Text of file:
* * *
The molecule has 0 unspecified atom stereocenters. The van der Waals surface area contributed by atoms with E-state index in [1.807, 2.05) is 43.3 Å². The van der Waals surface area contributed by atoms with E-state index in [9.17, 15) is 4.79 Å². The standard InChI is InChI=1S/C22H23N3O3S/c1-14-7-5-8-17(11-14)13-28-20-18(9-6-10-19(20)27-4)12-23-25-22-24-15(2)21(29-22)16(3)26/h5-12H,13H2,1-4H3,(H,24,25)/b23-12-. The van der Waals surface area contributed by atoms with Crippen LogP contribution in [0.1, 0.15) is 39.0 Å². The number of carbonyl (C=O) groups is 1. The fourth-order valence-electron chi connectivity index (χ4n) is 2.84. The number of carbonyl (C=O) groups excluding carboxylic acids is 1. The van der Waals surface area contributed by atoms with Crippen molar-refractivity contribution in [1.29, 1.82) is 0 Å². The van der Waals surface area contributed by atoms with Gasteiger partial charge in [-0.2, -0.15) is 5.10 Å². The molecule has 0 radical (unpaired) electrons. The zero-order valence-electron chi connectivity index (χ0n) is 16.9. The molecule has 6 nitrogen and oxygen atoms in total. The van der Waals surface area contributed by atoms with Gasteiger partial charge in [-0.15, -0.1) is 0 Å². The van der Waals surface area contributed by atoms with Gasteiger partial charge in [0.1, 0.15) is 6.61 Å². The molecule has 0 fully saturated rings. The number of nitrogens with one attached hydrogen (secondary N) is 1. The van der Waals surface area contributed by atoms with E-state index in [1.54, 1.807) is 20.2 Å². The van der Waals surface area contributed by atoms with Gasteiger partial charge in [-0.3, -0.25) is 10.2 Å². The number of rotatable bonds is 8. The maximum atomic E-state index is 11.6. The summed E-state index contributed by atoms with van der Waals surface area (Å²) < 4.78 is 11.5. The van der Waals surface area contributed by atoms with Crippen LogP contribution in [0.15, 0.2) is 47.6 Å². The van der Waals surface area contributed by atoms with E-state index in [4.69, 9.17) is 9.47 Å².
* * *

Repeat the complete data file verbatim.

The molecule has 0 unspecified atom stereocenters. The van der Waals surface area contributed by atoms with E-state index in [1.807, 2.05) is 43.3 Å². The van der Waals surface area contributed by atoms with E-state index in [9.17, 15) is 4.79 Å². The standard InChI is InChI=1S/C22H23N3O3S/c1-14-7-5-8-17(11-14)13-28-20-18(9-6-10-19(20)27-4)12-23-25-22-24-15(2)21(29-22)16(3)26/h5-12H,13H2,1-4H3,(H,24,25)/b23-12-. The van der Waals surface area contributed by atoms with Crippen LogP contribution in [0.1, 0.15) is 39.0 Å². The number of carbonyl (C=O) groups is 1. The fourth-order valence-electron chi connectivity index (χ4n) is 2.84. The number of carbonyl (C=O) groups excluding carboxylic acids is 1. The van der Waals surface area contributed by atoms with Crippen molar-refractivity contribution in [1.29, 1.82) is 0 Å². The van der Waals surface area contributed by atoms with Gasteiger partial charge in [-0.2, -0.15) is 5.10 Å². The molecule has 0 radical (unpaired) electrons. The zero-order valence-electron chi connectivity index (χ0n) is 16.9. The molecule has 6 nitrogen and oxygen atoms in total. The van der Waals surface area contributed by atoms with Gasteiger partial charge in [-0.15, -0.1) is 0 Å². The van der Waals surface area contributed by atoms with Gasteiger partial charge in [0.1, 0.15) is 6.61 Å². The molecule has 0 fully saturated rings. The number of nitrogens with one attached hydrogen (secondary N) is 1. The van der Waals surface area contributed by atoms with E-state index in [1.54, 1.807) is 20.2 Å². The van der Waals surface area contributed by atoms with Gasteiger partial charge in [-0.3, -0.25) is 10.2 Å². The number of rotatable bonds is 8. The maximum atomic E-state index is 11.6. The summed E-state index contributed by atoms with van der Waals surface area (Å²) < 4.78 is 11.5. The van der Waals surface area contributed by atoms with Crippen LogP contribution in [0.15, 0.2) is 47.6 Å². The van der Waals surface area contributed by atoms with E-state index in [4.69, 9.17) is 9.47 Å².